This book is a culmination of what I’ve learned. I hope it will open the door for you to embrace your humanity, accept uncertainty, and live a life of gratitude. —from Enjoy Every Sandwich
As medical director of the famed Preventive Medicine Research Institute, Lee Lipsenthal helped thousands of patients struggling with disease to overcome their fears of pain and death and to embrace a more joyful way of living. In his own life, happily married and the proud father of two remarkable children, Lee was similarly committed to living his life fully and gratefully each day.
The power of those beliefs was tested in July 2009, when Lee was diagnosed with esophageal cancer. As Lee and his wife, Kathy, navigated his diagnosis, illness, and treatment, he discovered that he did not fear death, and that even as he was facing his own mortality, he felt more fully alive than ever before. In the bestselling tradition of Tuesdays with Morrie, told with humor and heart, and deeply inspiring, Enjoy Every Sandwich distills everything Lee learned about how we find meaning, purpose, and peace in our lives.
"synopsis" may belong to another edition of this title.
LEE LIPSENTHAL, M.D., ABIHM, was an internist, trained in the prevention of heart disease and in integrative medicine. A popular and acclaimed speaker and author, he was the medical director of Dean Ornish's Preventive Medicine Research Institute for a decade and has also served as president of the American Board of Integrative Holistic Medicine.
From the Hardcover edition.
A Life-Changing Sandwich
On a large enough time line, the survival rate for everyone drops to zero.
On July 19, 2009, I made myself a bacon, lettuce, and tomato sandwich. As someone who has spent much of his life trying to prevent heart disease, I hate to admit it, but there is something irresistible about the crunch of crisp, cool lettuce mixed with the sweetness of tomato and the saltiness of bacon. I sat down at our kitchen table, a 1950s classic from my grandparents, turned on the news, and began to eat. I had just finished a conference call and was still thinking about that conversation, enjoying the salty-sweet flavors, and watching television all at the same time. After two bites I felt a sudden fullness, as if the sandwich were lodged in my chest. It felt as if I had eaten a golf ball. Pressure and mild pain started to build up in my lower chest. Without thinking, I stood to get some water, and as I swallowed, the water rose up in my esophagus, almost returning to my mouth. Something was wrong. After a very uncomfortable moment, I felt the food and water flush down my throat. As a physician, I knew that the esophagus is very soft and flexible and able to handle a lot, like a balloon that has previously been blown up. Food getting stuck there was in no way normal.
When Kathy came home that night, I told her what had happened.
"It must be a stricture," she stated in her doctor voice. "Forty years of heartburn will do that." She was brushing it off as if it were a nonevent to avoid the more likely and concerning reality.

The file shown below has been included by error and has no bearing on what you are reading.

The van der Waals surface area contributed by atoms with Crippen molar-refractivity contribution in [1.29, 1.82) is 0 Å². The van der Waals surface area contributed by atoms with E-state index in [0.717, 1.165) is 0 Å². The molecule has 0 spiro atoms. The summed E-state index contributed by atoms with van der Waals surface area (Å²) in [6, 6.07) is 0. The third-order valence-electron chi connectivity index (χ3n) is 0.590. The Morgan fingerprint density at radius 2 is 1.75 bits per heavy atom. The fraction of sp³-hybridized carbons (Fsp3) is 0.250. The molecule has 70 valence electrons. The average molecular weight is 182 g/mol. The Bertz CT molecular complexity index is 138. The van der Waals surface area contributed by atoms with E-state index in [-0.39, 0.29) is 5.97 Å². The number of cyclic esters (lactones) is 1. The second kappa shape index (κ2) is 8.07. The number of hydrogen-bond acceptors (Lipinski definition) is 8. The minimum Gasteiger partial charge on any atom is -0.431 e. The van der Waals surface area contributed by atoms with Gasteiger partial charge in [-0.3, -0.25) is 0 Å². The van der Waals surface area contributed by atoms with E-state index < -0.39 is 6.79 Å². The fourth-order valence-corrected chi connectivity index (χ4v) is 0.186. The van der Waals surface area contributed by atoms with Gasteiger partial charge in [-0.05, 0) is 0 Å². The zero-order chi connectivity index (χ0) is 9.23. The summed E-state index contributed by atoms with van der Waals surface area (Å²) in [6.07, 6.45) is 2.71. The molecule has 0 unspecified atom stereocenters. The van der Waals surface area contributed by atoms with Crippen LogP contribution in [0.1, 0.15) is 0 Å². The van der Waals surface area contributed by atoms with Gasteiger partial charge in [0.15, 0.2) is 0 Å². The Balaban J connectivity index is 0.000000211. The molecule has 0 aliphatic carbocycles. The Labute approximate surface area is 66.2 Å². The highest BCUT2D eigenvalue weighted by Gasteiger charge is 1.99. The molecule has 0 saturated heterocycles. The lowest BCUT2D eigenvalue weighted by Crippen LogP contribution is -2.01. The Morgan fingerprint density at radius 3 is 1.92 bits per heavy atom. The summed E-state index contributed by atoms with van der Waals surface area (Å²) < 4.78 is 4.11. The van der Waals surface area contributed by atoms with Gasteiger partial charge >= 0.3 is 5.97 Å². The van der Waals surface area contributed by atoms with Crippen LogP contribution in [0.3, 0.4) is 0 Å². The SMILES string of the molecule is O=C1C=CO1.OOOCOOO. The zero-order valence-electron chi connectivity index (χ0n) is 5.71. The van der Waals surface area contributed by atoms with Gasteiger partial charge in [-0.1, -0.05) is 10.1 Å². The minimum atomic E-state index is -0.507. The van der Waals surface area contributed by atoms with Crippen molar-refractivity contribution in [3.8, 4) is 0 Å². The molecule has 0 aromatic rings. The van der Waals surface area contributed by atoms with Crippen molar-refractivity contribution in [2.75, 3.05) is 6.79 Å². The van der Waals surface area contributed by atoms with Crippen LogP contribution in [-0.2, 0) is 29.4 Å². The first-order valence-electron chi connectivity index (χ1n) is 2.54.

I have had a hiatal hernia from birth, a condition in which the stomach can slide up into my chest, bathing my esophagus with stomach acid on a regular basis. This can cause significant damage over many years. We wanted to convince ourselves that this was the problem. So I continued in my doctor voice: "I'm sure that's all it is. I should get scoped. Who should I call?"
Kathy suggested Tim Sowerby, a gastroenterologist in our community.
Tim agreed to scope me the next day. Being a doctor has its perks.
Kathy and I blissfully entered our world of denial and objective medical talk about what was happening, but below the surface we knew what we were afraid to say out loud. We denied cancer an entrance into our conversation and our lives. I was too young. The problem had just started. There's no cancer in my family. This was just a stricture.
"It's going to be fine," Kathy said. "Tim will dilate it and you'll be as good as new. It's going to be fine."
On the day of the endoscopy, I was a little anxious about the procedure, but I still believed that Tim would find a stricture and dilate it, and that would be all. This was the story that Kathy and I created, and I was sticking to it. I walked the two miles to Tim's office along a beautiful little creek that passes through the small valley towns of Marin County, smiling and nodding to passersby and listening to my iPod. Rock 'n' roll music has always been my constant companion, and this day was no different from any other.
At the gastroenterology suite I joked with the nursing staff as they readied me for the procedure. A quick needle pinch, an IV line, a little fentanyl and versed, and a few minutes later I was out.
On waking, my daughter Cheryl was there at the bedside, reassuring me with her dark, beautiful eyes and loving smile. I had no idea that the procedure was finished. I was still drugged up. I slowly arose out of my haze and waited for Tim to give me a report of his findings. He entered and showed us the photos of my esophagus. In my mind, I saw erosion, but my medical brain was turned off by the medications. Tim said that there was erosion and we should talk in a few days, after he received the biopsy. In retrospect, he was being kind.